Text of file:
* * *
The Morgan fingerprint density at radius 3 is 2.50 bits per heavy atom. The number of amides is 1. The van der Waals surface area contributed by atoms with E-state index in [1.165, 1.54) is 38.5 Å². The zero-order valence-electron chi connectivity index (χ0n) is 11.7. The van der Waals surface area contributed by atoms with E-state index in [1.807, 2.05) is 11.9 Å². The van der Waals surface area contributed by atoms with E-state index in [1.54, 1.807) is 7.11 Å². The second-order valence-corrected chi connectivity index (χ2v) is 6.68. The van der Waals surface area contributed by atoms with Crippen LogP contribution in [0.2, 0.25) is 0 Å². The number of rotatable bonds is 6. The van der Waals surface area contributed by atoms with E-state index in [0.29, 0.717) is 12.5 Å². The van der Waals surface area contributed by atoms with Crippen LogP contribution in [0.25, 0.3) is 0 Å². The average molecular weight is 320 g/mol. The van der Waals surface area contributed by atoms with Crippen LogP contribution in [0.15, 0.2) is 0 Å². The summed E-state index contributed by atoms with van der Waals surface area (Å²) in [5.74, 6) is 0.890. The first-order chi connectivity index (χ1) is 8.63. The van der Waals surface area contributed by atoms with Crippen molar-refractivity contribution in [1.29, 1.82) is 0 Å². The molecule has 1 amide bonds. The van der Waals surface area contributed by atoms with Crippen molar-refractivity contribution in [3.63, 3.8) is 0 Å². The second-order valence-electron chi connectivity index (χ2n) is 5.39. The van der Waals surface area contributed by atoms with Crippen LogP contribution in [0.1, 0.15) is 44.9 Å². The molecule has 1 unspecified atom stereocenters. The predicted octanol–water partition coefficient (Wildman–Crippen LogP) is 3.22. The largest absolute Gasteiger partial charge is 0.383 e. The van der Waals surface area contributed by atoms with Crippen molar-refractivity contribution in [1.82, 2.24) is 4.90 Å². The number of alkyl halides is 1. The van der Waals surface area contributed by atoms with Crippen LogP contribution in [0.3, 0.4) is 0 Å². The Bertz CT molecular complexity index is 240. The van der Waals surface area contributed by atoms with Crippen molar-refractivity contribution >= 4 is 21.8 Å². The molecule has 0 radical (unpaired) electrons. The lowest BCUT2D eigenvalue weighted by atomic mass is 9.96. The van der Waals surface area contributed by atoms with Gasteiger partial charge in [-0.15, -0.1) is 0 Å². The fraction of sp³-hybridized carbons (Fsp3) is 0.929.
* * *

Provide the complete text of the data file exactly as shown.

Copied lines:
The Morgan fingerprint density at radius 3 is 2.50 bits per heavy atom. The number of amides is 1. The van der Waals surface area contributed by atoms with E-state index in [1.165, 1.54) is 38.5 Å². The zero-order valence-electron chi connectivity index (χ0n) is 11.7. The van der Waals surface area contributed by atoms with E-state index in [1.807, 2.05) is 11.9 Å². The van der Waals surface area contributed by atoms with E-state index in [1.54, 1.807) is 7.11 Å². The second-order valence-corrected chi connectivity index (χ2v) is 6.68. The van der Waals surface area contributed by atoms with Crippen LogP contribution in [0.2, 0.25) is 0 Å². The number of rotatable bonds is 6. The van der Waals surface area contributed by atoms with E-state index in [0.29, 0.717) is 12.5 Å². The van der Waals surface area contributed by atoms with Crippen LogP contribution in [0.25, 0.3) is 0 Å². The average molecular weight is 320 g/mol. The van der Waals surface area contributed by atoms with Crippen LogP contribution in [0.15, 0.2) is 0 Å². The summed E-state index contributed by atoms with van der Waals surface area (Å²) in [5.74, 6) is 0.890. The first-order chi connectivity index (χ1) is 8.63. The van der Waals surface area contributed by atoms with Crippen molar-refractivity contribution in [1.29, 1.82) is 0 Å². The molecule has 1 amide bonds. The van der Waals surface area contributed by atoms with Crippen molar-refractivity contribution in [3.63, 3.8) is 0 Å². The second-order valence-electron chi connectivity index (χ2n) is 5.39. The van der Waals surface area contributed by atoms with Crippen LogP contribution in [0.1, 0.15) is 44.9 Å². The molecule has 1 unspecified atom stereocenters. The predicted octanol–water partition coefficient (Wildman–Crippen LogP) is 3.22. The largest absolute Gasteiger partial charge is 0.383 e. The van der Waals surface area contributed by atoms with Crippen molar-refractivity contribution in [1.82, 2.24) is 4.90 Å². The number of alkyl halides is 1. The van der Waals surface area contributed by atoms with Crippen LogP contribution in [0.3, 0.4) is 0 Å². The Bertz CT molecular complexity index is 240. The van der Waals surface area contributed by atoms with Crippen molar-refractivity contribution >= 4 is 21.8 Å². The molecule has 0 radical (unpaired) electrons. The lowest BCUT2D eigenvalue weighted by atomic mass is 9.96. The van der Waals surface area contributed by atoms with Gasteiger partial charge in [-0.15, -0.1) is 0 Å². The fraction of sp³-hybridized carbons (Fsp3) is 0.929.